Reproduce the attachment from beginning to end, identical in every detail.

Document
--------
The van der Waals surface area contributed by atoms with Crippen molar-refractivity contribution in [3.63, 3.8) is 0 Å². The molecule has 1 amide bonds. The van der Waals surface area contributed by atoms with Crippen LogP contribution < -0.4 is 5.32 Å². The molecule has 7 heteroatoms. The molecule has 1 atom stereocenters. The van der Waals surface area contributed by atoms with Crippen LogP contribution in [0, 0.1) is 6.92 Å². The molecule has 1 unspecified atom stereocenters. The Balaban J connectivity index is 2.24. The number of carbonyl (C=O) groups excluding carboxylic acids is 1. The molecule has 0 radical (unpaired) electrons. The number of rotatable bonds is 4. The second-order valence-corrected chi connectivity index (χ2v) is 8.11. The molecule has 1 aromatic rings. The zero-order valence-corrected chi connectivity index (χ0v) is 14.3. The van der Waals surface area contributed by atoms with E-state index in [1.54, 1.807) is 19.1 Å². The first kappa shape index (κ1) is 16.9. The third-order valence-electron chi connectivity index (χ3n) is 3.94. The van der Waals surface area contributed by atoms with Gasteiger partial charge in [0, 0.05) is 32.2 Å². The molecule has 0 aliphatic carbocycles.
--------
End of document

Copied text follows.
The van der Waals surface area contributed by atoms with Crippen molar-refractivity contribution in [3.63, 3.8) is 0 Å². The molecule has 1 amide bonds. The van der Waals surface area contributed by atoms with Crippen LogP contribution < -0.4 is 5.32 Å². The molecule has 7 heteroatoms. The molecule has 1 atom stereocenters. The van der Waals surface area contributed by atoms with Crippen LogP contribution in [0, 0.1) is 6.92 Å². The molecule has 1 unspecified atom stereocenters. The Balaban J connectivity index is 2.24. The number of carbonyl (C=O) groups excluding carboxylic acids is 1. The molecule has 0 radical (unpaired) electrons. The number of rotatable bonds is 4. The second-order valence-corrected chi connectivity index (χ2v) is 8.11. The molecule has 1 aromatic rings. The zero-order valence-corrected chi connectivity index (χ0v) is 14.3. The van der Waals surface area contributed by atoms with E-state index in [1.54, 1.807) is 19.1 Å². The first kappa shape index (κ1) is 16.9. The third-order valence-electron chi connectivity index (χ3n) is 3.94. The van der Waals surface area contributed by atoms with Gasteiger partial charge in [0, 0.05) is 32.2 Å². The molecule has 0 aliphatic carbocycles.